Bilateral TAP blocks were performed using a combination of “blind” insertion (double click) and ultrasound guidance. Using a transducer placed anterior to the anterior edge of the latissimus dorsi, between the iliac crest and inferior to the ribs behind the midaxillary line (overlying the triangle of Petit), underlying abdominal wall compartments were visualised. A 10cm bevelled 21G block needle (Pajunk, Germany) was held inferior to the transducer and passed obliquely towards the transverses abdominal plane perpendicular to the ultrasound beam. The needle tip was then guided posterior to the mid-axillary line to lie between the transversus and internal oblique muscles and so block the lateral nerve branches. Ultrasound scanning usually confirmed that the two palpable facial layer “clicks” of the “blind” block correspond to the needle piercing the external and internal oblique muscles. Once the needle tip was seen/felt to lie between the internal oblique and the transversus abdominis muscle layers, 0.375% bupivacaine was injected up to 20mls each side according to patient weight. The procedure was repeated on the opposite side.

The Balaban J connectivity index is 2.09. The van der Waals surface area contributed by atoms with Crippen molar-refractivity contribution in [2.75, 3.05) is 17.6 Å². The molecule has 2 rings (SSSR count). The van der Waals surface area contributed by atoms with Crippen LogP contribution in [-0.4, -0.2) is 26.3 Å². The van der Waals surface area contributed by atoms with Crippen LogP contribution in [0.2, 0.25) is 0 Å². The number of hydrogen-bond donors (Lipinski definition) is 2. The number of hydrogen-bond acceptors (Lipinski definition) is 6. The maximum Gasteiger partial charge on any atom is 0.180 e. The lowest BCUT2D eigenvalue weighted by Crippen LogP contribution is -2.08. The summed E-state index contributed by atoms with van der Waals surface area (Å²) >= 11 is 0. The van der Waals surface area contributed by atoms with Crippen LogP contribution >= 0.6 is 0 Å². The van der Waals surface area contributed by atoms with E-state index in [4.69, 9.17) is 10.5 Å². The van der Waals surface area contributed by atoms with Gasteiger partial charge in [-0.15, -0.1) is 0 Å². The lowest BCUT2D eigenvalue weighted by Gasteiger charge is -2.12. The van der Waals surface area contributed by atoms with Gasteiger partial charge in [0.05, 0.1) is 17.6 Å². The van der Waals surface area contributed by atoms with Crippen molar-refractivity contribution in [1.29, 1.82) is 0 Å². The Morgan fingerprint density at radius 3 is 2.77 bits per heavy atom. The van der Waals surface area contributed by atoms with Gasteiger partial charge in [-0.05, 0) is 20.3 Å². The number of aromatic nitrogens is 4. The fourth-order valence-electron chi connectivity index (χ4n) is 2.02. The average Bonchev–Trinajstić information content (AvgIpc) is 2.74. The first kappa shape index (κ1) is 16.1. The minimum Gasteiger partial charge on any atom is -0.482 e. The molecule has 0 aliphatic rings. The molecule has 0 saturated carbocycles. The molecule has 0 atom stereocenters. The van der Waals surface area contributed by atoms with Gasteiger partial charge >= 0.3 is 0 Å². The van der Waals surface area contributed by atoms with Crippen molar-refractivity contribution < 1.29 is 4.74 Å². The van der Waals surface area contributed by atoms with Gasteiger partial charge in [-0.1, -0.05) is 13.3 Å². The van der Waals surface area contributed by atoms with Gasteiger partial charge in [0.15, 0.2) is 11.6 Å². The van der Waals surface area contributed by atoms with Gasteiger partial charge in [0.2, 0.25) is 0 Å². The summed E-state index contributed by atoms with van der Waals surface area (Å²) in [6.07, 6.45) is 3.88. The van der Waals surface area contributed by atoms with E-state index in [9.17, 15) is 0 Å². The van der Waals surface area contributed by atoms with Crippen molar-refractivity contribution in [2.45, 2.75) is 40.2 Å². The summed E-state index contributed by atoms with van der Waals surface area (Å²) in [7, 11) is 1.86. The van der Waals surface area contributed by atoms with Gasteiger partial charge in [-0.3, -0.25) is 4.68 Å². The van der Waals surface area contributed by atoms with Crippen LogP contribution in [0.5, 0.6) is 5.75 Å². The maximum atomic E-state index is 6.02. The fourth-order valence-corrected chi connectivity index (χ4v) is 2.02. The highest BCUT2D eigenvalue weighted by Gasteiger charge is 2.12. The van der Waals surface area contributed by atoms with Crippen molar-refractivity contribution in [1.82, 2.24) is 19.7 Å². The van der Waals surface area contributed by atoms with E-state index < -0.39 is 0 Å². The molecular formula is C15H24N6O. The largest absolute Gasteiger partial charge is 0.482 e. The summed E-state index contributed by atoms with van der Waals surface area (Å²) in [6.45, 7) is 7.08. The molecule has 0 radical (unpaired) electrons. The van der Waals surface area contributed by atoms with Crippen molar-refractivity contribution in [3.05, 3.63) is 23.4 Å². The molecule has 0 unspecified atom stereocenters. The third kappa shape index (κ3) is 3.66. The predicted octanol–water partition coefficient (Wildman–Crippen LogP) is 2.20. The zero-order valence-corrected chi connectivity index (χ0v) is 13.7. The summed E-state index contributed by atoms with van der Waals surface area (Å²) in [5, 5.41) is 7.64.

Laparoscopic surgery commenced with one 12mm umbilical port and two right iliac-fossa operating ports (5 and 12mm) for anterior resection; two suprapubic ports (same size) for right hemicolectomy. Local anaesthetic wound infiltration was not employed. All extractions were made through the enlarged umbilical port (approx 2.5cm). Urinary catheters were removed, if appropriate on the first postoperative evening or prior to extubation in the TAP group alone.

All were written-up for 2mg morphine bolus at the discretion of the recovery nurses and in the case of the majority of IVP patients and all TAP, drips discontinued. Comfortable and awake patients were given a warm drink and a biscuit. All received supplementary multimodal analgesia including oral morphine (10mg prn), 8hrly intravenous paracetamol, NSAIDS and tramadol as tolerated. Patients were mobilised and encouraged to eat normally as they felt fit. We had no formal standardised discharge criteria. Patients were discharged, without any pressure exerted, when they felt comfortable, the stoma nurses considered it appropriate and social circumstance allowed. Each was given an advice sheet (table 1.) and information about potential postoperative problems and when to seek advice (table 2.). Patients were reviewed in outpatients at one week.